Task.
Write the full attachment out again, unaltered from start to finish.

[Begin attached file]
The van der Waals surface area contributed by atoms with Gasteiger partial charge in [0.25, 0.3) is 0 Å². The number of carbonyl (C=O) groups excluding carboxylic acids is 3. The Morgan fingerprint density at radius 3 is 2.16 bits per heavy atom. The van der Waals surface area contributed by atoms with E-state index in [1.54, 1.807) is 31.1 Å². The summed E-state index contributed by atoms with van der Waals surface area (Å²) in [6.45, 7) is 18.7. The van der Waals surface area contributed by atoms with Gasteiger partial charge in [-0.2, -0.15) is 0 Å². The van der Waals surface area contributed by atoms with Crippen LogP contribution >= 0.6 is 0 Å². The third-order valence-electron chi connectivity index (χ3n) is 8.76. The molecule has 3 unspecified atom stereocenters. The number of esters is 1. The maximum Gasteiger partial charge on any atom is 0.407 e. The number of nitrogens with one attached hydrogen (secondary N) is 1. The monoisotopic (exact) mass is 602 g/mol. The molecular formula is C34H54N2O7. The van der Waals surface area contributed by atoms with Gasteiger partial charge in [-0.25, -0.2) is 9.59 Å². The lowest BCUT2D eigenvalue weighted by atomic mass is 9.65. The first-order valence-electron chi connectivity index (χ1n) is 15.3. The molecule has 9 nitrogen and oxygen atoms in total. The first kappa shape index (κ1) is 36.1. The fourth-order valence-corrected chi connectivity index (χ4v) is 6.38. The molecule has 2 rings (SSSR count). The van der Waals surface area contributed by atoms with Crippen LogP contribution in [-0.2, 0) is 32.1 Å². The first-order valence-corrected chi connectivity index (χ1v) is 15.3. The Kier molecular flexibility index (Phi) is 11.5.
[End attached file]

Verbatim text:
The van der Waals surface area contributed by atoms with Gasteiger partial charge in [0.25, 0.3) is 0 Å². The number of carbonyl (C=O) groups excluding carboxylic acids is 3. The Morgan fingerprint density at radius 3 is 2.16 bits per heavy atom. The van der Waals surface area contributed by atoms with E-state index in [1.54, 1.807) is 31.1 Å². The summed E-state index contributed by atoms with van der Waals surface area (Å²) in [6.45, 7) is 18.7. The van der Waals surface area contributed by atoms with Gasteiger partial charge in [-0.2, -0.15) is 0 Å². The van der Waals surface area contributed by atoms with Crippen LogP contribution >= 0.6 is 0 Å². The third-order valence-electron chi connectivity index (χ3n) is 8.76. The molecule has 3 unspecified atom stereocenters. The number of esters is 1. The maximum Gasteiger partial charge on any atom is 0.407 e. The number of nitrogens with one attached hydrogen (secondary N) is 1. The monoisotopic (exact) mass is 602 g/mol. The molecular formula is C34H54N2O7. The van der Waals surface area contributed by atoms with Gasteiger partial charge in [-0.25, -0.2) is 9.59 Å². The lowest BCUT2D eigenvalue weighted by atomic mass is 9.65. The first-order valence-electron chi connectivity index (χ1n) is 15.3. The molecule has 9 nitrogen and oxygen atoms in total. The first kappa shape index (κ1) is 36.1. The fourth-order valence-corrected chi connectivity index (χ4v) is 6.38. The molecule has 2 rings (SSSR count). The van der Waals surface area contributed by atoms with Crippen LogP contribution in [-0.2, 0) is 32.1 Å². The first-order valence-corrected chi connectivity index (χ1v) is 15.3. The Kier molecular flexibility index (Phi) is 11.5.